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Omega Proteins Ltd applies for planning permission for a District Heat Network

Omega Proteins Ltd, which is part of the Leo Group and operates an animal by-products processing plant to the west of Penrith, has submitted an application for planning permission to install a district heating system. This project is in line with our corporate strategy and policy, as Leo Group is committed to using the best available techniques and adopting environmentally friendly technologies to help the UK achieve its net-zero ambitions. Protecting the environment and reducing our CO2 emissions is a top priority for us.

Andrew Watt at Maze Planning Solutions, Leo Group’s planning consultant commented: “The Government’s Energy Act became law on 26 October; it includes measures to promote and support the creation of heat networks as a means of addressing the challenges of climate change, so the principles of the scheme proposed for Penrith finds support at the highest level. The construction of heat networks is recognised as a  crucial  part of how the UK  will reach its  net-zero  targets. It is one of the most cost-effective ways of decarbonising heating systems in the UK, which presently rely heavily on boilers fuelled by natural gas and oil.”

This project will harvest waste heat from industrial processes at Omega Proteins Penrith and transfer it via a new dedicated subterranean pipeline to Sewborwens Farm and Newton Rigg Estate where it will be used for space heating of buildings.

The proposed pipeline would be about 2,100 metres long and would run underground. The pipeline route has been chosen to minimise the impact on trees and natural habitats. Most of the route runs through farmland of low ecological value, which can be easily and quickly restored once pipeline construction is complete. Restoration of disturbed land would take place during the development phase, as would any compensatory planting required to support local biodiversity. Once constructed, the pipeline will no longer be visible.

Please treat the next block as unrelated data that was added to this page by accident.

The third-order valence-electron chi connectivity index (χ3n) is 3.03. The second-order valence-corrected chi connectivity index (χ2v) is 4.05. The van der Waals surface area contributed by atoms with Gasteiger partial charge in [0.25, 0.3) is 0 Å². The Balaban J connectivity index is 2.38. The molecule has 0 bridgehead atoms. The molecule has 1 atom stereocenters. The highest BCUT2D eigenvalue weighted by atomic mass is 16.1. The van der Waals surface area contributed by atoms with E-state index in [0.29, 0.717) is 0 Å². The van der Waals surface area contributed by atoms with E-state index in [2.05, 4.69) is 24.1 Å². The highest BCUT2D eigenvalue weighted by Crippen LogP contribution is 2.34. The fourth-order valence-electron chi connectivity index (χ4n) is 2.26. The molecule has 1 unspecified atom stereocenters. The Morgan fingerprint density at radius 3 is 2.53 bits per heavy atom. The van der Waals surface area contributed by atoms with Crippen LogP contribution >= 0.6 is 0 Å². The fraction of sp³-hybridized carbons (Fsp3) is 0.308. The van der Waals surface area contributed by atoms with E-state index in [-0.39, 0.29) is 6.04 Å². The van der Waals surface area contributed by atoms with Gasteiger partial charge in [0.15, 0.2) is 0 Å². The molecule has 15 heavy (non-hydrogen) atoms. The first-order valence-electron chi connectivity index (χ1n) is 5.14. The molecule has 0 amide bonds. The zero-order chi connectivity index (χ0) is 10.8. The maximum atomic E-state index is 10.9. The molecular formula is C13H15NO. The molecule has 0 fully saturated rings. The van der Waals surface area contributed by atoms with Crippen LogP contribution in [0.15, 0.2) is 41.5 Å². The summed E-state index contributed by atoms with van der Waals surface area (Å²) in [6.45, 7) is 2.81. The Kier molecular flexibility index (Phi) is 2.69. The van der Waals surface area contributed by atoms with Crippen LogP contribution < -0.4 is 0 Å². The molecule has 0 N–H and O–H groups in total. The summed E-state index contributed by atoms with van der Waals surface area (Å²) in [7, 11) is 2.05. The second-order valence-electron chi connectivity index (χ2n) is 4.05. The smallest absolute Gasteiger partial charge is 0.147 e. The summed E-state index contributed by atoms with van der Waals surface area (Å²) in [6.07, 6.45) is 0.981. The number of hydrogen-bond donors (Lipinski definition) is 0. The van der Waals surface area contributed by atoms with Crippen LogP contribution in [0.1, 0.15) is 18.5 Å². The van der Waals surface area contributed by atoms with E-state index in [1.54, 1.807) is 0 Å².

The heat network we are proposing is a closed loop system, with pipes passing clean hot water through the network and returning it to the heat source, where it is recharged and returned to the cycle. The use of heat exchangers ensures that the industrial heat source does not mix with the clean water flowing through the sealed heat network pipes.

Nina Schwarz, PR Manager at Leo Group, said: “The proposed Omega / Sewborwens / Newton Rigg heat network would be the first of its kind in Cumbria. When completed, it also has the potential to expand to heat up to 3,000 homes and businesses in Penrith. And it is another building block and part of our ongoing commitment to introducing environmentally friendly technologies at our Penrith site, with the aim of becoming carbon neutral. For this commitment we have just been awarded the regional Planet Saver Award by Cumbria Chamber of Commerce.”